Keck offers new progressive degree programs

Photo of the Keck School of Medicine, a tall gray building with a banner reading “Keck School of Medicine of USC.” There are stairs leading up to the building, surrounding foliage, another building, and a blue sky in the background.

Photo of the Keck School of Medicine, a tall gray building with a banner reading “Keck School of Medicine of USC.” There are stairs leading up to the building, surrounding foliage, another building, and a blue sky in the background.
The Keck School of Medicine offers 14 different progressive degree programs, including new programs in narrative medicine and public health data science. (Vincent Leo | Daily Trojan)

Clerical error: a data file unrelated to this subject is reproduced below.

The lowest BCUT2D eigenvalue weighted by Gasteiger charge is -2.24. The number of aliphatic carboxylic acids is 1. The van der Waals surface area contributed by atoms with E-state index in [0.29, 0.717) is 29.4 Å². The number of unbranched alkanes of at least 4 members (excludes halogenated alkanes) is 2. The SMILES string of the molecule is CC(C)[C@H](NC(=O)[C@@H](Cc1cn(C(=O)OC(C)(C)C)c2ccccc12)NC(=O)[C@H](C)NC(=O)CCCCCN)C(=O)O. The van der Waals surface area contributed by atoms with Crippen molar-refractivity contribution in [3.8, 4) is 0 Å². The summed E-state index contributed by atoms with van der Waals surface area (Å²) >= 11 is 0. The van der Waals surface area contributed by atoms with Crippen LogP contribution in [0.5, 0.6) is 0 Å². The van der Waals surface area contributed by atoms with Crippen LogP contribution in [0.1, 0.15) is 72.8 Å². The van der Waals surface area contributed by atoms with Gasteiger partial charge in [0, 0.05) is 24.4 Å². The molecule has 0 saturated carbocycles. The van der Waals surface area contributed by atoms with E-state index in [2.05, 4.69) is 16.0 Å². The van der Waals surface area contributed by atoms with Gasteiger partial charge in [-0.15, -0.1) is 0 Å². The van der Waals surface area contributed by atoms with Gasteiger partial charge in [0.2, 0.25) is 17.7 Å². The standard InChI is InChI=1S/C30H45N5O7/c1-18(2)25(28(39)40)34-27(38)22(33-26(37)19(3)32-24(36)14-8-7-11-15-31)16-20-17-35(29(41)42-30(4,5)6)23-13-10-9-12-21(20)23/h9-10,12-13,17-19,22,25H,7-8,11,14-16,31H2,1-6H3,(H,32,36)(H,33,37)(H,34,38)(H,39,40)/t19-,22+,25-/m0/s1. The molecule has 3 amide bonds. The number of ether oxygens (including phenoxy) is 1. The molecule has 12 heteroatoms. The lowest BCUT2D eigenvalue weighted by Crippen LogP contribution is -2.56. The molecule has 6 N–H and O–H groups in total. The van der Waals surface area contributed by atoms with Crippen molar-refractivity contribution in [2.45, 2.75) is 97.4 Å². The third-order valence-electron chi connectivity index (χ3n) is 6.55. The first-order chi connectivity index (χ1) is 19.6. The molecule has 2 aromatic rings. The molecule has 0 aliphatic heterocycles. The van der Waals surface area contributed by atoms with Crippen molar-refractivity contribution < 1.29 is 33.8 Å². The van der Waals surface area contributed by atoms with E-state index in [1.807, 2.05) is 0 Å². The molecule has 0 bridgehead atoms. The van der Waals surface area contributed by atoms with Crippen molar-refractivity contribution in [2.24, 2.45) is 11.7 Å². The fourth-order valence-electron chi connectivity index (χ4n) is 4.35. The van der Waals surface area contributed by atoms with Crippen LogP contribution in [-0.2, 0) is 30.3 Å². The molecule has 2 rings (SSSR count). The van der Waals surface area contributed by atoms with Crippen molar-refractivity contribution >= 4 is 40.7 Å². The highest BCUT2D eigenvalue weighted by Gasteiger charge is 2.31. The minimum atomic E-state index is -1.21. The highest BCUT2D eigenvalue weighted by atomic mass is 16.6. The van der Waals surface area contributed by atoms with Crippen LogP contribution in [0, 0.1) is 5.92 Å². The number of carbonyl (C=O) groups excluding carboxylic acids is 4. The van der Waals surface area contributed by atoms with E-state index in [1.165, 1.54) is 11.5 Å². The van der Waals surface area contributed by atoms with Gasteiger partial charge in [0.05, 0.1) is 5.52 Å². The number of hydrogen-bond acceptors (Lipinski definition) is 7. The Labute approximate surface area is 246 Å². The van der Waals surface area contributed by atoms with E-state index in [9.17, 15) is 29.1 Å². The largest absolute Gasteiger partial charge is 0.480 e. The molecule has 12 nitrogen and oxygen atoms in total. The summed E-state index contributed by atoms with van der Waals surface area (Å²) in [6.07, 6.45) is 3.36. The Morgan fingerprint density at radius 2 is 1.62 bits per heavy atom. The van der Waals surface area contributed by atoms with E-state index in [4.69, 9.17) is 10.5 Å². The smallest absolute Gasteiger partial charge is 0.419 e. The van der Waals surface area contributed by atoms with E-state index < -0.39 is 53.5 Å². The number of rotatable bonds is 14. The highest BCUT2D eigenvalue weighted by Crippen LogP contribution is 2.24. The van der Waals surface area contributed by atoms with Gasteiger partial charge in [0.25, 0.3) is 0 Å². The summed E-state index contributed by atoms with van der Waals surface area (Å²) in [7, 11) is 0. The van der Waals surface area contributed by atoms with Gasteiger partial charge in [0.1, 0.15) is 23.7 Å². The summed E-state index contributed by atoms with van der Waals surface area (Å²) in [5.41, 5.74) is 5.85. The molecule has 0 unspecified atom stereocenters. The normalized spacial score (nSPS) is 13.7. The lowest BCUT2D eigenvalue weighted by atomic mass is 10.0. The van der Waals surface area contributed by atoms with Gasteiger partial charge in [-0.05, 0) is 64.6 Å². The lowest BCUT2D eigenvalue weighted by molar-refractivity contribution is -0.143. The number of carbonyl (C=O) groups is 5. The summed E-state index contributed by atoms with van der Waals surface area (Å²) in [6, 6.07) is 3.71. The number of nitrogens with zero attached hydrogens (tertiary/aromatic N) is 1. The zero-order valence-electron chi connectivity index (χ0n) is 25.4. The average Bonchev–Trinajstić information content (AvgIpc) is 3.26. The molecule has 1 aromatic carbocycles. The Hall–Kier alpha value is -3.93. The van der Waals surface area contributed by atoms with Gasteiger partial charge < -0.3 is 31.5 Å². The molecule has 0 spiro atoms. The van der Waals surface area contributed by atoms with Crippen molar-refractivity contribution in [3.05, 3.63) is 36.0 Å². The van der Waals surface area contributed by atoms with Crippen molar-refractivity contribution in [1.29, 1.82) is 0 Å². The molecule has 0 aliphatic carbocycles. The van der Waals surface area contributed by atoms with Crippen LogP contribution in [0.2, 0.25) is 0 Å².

The Keck School of Medicine added two new progressive degree programs — narrative medicine and public health data science.

The school also has another new program — speech-language pathology. The creation of the program was inspired by the need for work in the field matched with a lack of previous educational opportunities. The speech-language pathology program, which is admitting their first class in Fall 2021, is a terminal degree that trains and helps students obtain the appropriate certification and licenses to practice in the field.  

“There’s a lot of patients out there that have speech impediments, swallowing disorders and other diseases or conditions that prevent them from properly speaking, or from properly chewing and swallowing food for example,” said Richard Watanabe, associate dean for Health and Population Science Programs. “There’s a need for technicians to be out there helping these people train to talk again and to be able to swallow. And so, the pathology program felt that there was a need that was unfulfilled.”